Joe


#8

Gen 1:26 Then God said: “Let us make man in our image, after our likeness. Let them have dominion over the fish of the sea, the birds of the air, and the cattle, and over all the wild animals and all the creatures that crawl on the ground.” 27 God created man in his image; in the divine image he created him; male and female he created them.

Gen 2:1 Thus the heavens and the earth and all their array were completed. 2 Since on the seventh day God was finished with the work he had been doing, he rested on the seventh day from all the work he had undertaken. 3 So God blessed the seventh day and made it holy, because on it he rested from all the work he had done in creation. 4 Such is the story of the heavens and the earth at their creation. At the time when the LORD God made the earth and the heavens–

       7. the LORD God formed man out of the clay of the ground and blew into his nostrils the breath of life, and so man became a living being.
     22 The LORD God then built up into a woman the rib that he had taken from the man. When he brought her to the man,  23 the man said: "This one, at last, is bone of my bones and flesh of my flesh; This one shall be called 'woman,' for out of 'her man' this one has been taken." 

John 1:1 In the beginning was the Word, and the Word was with God, and the Word was God. 2 He was in the beginning with God. 3 All things came to be through him, and without him nothing came to be…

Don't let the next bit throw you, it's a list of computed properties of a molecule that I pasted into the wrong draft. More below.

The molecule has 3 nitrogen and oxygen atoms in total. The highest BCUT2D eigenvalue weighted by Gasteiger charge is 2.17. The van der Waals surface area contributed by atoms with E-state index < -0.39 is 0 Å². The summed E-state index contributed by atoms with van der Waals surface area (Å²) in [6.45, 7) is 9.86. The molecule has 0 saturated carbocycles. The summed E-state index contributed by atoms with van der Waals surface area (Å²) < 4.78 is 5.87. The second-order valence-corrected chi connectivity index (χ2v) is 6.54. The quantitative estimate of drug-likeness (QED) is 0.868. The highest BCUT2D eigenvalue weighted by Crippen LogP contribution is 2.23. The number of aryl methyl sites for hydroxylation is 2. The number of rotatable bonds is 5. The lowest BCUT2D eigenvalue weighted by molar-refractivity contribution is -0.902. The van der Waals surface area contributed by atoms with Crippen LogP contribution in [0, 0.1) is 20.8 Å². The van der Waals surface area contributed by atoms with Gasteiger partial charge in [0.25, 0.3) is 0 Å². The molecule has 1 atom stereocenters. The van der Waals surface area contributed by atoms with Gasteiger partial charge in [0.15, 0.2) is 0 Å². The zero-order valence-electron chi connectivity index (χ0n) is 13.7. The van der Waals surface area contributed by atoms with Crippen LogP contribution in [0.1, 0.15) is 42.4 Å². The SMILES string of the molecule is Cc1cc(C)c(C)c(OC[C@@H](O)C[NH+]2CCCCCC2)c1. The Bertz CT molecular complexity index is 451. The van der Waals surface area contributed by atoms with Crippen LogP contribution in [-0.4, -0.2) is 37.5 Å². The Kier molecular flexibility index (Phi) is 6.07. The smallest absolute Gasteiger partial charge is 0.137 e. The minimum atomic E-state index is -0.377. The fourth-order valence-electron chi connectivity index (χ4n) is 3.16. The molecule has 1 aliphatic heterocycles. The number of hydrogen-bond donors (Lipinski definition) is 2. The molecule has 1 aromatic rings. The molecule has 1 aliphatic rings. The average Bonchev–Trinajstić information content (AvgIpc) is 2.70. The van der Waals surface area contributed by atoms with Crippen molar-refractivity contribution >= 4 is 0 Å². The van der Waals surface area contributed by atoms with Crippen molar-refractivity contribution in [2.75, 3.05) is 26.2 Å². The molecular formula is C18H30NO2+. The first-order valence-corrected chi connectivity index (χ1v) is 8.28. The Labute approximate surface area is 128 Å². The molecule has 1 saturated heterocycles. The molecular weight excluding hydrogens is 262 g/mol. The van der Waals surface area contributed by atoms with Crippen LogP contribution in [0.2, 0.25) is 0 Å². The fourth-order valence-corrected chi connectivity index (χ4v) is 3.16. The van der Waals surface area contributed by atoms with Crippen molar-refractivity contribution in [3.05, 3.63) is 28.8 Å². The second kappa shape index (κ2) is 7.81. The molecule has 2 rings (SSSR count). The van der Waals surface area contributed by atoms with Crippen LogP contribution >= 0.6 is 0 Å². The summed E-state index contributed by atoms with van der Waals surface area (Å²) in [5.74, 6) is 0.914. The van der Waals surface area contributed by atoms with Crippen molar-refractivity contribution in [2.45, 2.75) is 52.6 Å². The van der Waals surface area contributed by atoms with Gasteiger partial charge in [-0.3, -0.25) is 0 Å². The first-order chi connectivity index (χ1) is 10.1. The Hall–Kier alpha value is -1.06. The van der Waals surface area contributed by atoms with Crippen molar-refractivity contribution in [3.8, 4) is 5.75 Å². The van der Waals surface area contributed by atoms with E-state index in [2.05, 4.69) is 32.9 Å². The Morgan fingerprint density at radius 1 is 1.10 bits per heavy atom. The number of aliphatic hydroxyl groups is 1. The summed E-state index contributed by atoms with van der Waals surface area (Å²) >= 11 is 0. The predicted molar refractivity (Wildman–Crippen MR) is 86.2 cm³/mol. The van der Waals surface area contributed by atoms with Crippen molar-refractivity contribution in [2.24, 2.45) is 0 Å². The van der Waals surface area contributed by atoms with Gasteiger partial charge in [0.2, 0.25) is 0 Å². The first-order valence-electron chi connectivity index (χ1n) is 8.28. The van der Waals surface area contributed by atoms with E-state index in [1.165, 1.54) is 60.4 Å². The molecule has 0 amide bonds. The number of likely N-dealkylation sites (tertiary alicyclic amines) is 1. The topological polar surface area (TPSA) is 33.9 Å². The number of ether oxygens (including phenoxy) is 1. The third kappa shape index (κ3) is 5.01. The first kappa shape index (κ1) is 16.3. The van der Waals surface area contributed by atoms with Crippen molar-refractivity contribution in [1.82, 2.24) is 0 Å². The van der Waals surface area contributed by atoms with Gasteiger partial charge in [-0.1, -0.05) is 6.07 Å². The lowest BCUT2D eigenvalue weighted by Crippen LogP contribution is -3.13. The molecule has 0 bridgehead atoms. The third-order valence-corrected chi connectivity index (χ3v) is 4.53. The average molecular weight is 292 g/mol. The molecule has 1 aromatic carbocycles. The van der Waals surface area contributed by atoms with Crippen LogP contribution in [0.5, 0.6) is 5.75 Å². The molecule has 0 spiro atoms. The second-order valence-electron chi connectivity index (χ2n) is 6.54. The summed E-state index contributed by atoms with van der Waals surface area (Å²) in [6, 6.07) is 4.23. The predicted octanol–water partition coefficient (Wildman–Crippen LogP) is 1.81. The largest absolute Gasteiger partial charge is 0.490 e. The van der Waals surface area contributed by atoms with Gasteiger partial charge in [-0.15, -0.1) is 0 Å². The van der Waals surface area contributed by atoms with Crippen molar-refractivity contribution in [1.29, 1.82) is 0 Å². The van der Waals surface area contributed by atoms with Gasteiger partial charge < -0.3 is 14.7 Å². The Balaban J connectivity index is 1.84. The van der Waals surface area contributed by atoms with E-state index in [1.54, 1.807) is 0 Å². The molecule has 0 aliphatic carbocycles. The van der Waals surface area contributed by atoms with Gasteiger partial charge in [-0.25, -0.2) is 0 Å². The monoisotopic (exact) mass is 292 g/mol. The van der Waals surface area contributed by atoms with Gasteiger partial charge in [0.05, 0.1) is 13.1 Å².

14 And the Word became flesh and made his dwelling among us, and we saw his glory, the glory as of the Father’s only Son, full of grace and truth.

Question:
1 Is God in Gen. 1 the Father of Jesus and us all.
2 Is Lord God in Gen. 2:3, Jesus (the Word) before he was born.
3 In Gen. 1:27 does God make man after there likeness or image only (spiritual beings)?
4 In Gen. 2:7 did the Lord God complete the the work that was said by God in Gen. 1:26 for they would “made man after our likeness” of God (immortal physical being)?
5 Did God lie when he said “make man in our image, after our likeness” or were Adam and Eve created in there image and after there likeness?
6 If Adam and Eve were created as God said, is God a immortal physical being having a body of flesh and bone?
7 Dose the Lord God have a immortal body of flesh and bone in Gen. 2:3 or is he just a spirit for he has not been born as Jesus yet?
8 Can God and Lord God be the same being if one has a immortal body of flesh and bone and the other is just a spirit?
9 Is the Holy Ghost a spirit only or can all three do anything because they are all God?
10 Can they make a rock so big that they can not lift it?


#9

[quote=RCT]Gen 1:26 Then God said: “Let us make man in our image, after our likeness. Let them have dominion over the fish of the sea, the birds of the air, and the cattle, and over all the wild animals and all the creatures that crawl on the ground.” 27 God created man in his image; in the divine image he created him; male and female he created them.